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New CDC Study Shows That Less Than Half of U.S. Babies Are Vaccinated


According to a new report released by the Centers for Disease Control and Prevention (CDC), children are the ones who need flu shots most. Federal health officials revealed that only four out of 10 babies in the U.S. between the ages of six and 23 months are getting vaccinated against the flu.

The results were based on data analyzed from the 2011 and 2012 flu seasons. Between this current flu season and the 2002-2003’s, vaccination increased from just under 5% to almost 45%. Although this may be a big jump, it still falls short of the CDC’s recommendation that children aged 6 months and older get one flu shot per year.

“While flu vaccination for children has gone up, there is still a long way to go to protect every child,” said Tammy Santibanez, lead researcher and epidemiologist with CDC’s National Immunization Program.

Influenza is a serious and at times life-threatening illness. Annually, around 20,000 children under the age of five are hospitalized due to flu complications. One of the best ways to prevent this from happening is to get children over the age of six months immunized once a year during flu season.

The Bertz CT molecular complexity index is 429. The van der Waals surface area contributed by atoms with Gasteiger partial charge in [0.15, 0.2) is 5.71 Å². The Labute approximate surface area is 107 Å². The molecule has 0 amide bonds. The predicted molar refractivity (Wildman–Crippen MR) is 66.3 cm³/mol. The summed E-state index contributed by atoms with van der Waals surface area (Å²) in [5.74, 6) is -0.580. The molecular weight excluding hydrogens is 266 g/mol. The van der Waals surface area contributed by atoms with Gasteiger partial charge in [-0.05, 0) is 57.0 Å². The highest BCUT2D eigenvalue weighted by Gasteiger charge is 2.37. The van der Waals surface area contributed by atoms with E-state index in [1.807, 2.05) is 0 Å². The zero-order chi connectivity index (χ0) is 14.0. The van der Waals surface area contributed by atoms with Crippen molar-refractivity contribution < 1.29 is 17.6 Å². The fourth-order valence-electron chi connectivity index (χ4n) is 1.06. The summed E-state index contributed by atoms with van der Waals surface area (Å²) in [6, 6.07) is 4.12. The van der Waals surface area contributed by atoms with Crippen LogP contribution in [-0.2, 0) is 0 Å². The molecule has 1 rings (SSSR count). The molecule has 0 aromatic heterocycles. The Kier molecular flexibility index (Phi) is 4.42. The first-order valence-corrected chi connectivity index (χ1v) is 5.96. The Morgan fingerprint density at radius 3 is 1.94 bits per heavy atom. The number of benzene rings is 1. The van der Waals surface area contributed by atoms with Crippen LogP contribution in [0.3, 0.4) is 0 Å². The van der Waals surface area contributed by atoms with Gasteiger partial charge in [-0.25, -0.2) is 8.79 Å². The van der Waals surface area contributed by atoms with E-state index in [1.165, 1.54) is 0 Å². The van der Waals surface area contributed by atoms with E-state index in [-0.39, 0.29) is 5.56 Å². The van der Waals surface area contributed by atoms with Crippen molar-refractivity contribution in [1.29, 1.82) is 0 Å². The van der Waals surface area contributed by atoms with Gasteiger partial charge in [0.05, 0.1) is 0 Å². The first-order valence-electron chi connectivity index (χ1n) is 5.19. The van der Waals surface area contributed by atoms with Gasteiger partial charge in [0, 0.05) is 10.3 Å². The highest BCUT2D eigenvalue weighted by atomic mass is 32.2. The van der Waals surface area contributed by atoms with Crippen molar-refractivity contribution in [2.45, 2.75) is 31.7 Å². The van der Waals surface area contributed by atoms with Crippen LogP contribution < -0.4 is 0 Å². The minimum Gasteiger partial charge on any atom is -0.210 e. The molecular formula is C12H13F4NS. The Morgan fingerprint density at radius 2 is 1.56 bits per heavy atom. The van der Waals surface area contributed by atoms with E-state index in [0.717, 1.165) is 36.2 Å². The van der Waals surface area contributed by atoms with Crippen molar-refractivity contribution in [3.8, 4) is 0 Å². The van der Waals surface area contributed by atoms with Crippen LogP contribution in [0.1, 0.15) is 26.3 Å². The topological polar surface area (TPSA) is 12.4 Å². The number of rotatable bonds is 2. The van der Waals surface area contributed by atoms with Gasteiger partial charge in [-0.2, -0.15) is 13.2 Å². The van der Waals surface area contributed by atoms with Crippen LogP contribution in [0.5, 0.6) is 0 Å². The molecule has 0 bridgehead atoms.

Luckily, the advent of urgent care now makes it easier than ever to get children immunized. Over 85% of urgent care clinics are open seven days a week, with 91% of them open after 7 p.m. and prior to 9 a.m.. This means that no matter what your work hours are, there’s always a convenient time to take your child in to get their flu vaccine.

Additionally, urgent care centers provide affordable means of medical care — including vaccines. In fact, a typical copay at an urgent care clinic is typically around $35 to $55.

“Vaccination is the first and most important step parents can take to protect their family against the flu,” Santibanez said. And indeed, it is a vital first step to keeping children safe, preventing them from missing school, and preventing flu-related hospitalizations.